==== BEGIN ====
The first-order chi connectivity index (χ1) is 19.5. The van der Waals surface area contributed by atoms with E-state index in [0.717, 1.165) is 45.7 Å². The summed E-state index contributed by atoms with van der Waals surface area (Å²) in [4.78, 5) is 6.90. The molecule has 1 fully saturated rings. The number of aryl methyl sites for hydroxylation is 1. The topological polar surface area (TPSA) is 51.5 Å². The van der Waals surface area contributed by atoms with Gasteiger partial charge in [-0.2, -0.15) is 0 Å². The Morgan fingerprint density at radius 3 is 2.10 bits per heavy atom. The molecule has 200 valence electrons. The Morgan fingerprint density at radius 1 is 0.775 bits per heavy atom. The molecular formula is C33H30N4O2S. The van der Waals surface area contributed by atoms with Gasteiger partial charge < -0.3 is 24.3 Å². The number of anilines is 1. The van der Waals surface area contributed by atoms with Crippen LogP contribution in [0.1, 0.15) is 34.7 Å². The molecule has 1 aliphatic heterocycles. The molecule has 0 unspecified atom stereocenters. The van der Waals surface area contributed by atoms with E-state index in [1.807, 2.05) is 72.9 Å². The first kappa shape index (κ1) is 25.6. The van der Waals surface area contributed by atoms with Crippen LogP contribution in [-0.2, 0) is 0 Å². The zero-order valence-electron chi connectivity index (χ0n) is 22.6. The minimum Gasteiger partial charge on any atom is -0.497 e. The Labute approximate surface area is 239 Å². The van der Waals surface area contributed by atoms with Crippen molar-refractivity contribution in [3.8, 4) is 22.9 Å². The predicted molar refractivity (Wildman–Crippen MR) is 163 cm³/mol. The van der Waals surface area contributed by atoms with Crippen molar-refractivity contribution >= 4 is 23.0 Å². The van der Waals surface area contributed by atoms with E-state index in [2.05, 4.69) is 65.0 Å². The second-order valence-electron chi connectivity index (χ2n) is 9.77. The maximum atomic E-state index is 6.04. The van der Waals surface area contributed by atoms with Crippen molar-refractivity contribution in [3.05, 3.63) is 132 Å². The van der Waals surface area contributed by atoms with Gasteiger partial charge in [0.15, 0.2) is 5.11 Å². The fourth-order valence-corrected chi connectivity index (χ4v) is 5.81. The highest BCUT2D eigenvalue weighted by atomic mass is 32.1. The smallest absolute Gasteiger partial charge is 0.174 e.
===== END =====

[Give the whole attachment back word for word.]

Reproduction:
The first-order chi connectivity index (χ1) is 19.5. The van der Waals surface area contributed by atoms with E-state index in [0.717, 1.165) is 45.7 Å². The summed E-state index contributed by atoms with van der Waals surface area (Å²) in [4.78, 5) is 6.90. The molecule has 1 fully saturated rings. The number of aryl methyl sites for hydroxylation is 1. The topological polar surface area (TPSA) is 51.5 Å². The van der Waals surface area contributed by atoms with Gasteiger partial charge in [-0.2, -0.15) is 0 Å². The Morgan fingerprint density at radius 3 is 2.10 bits per heavy atom. The molecule has 200 valence electrons. The Morgan fingerprint density at radius 1 is 0.775 bits per heavy atom. The molecular formula is C33H30N4O2S. The van der Waals surface area contributed by atoms with Gasteiger partial charge < -0.3 is 24.3 Å². The number of anilines is 1. The van der Waals surface area contributed by atoms with Crippen LogP contribution in [0.1, 0.15) is 34.7 Å². The molecule has 1 aliphatic heterocycles. The molecule has 0 unspecified atom stereocenters. The van der Waals surface area contributed by atoms with E-state index in [1.807, 2.05) is 72.9 Å². The first kappa shape index (κ1) is 25.6. The van der Waals surface area contributed by atoms with Crippen LogP contribution in [-0.2, 0) is 0 Å². The zero-order valence-electron chi connectivity index (χ0n) is 22.6. The minimum Gasteiger partial charge on any atom is -0.497 e. The Labute approximate surface area is 239 Å². The van der Waals surface area contributed by atoms with Crippen molar-refractivity contribution in [3.8, 4) is 22.9 Å². The predicted molar refractivity (Wildman–Crippen MR) is 163 cm³/mol. The van der Waals surface area contributed by atoms with Crippen molar-refractivity contribution >= 4 is 23.0 Å². The van der Waals surface area contributed by atoms with E-state index in [2.05, 4.69) is 65.0 Å². The second-order valence-electron chi connectivity index (χ2n) is 9.77. The maximum atomic E-state index is 6.04. The van der Waals surface area contributed by atoms with Crippen molar-refractivity contribution in [3.05, 3.63) is 132 Å². The van der Waals surface area contributed by atoms with Gasteiger partial charge in [0.15, 0.2) is 5.11 Å². The fourth-order valence-corrected chi connectivity index (χ4v) is 5.81. The highest BCUT2D eigenvalue weighted by atomic mass is 32.1. The smallest absolute Gasteiger partial charge is 0.174 e.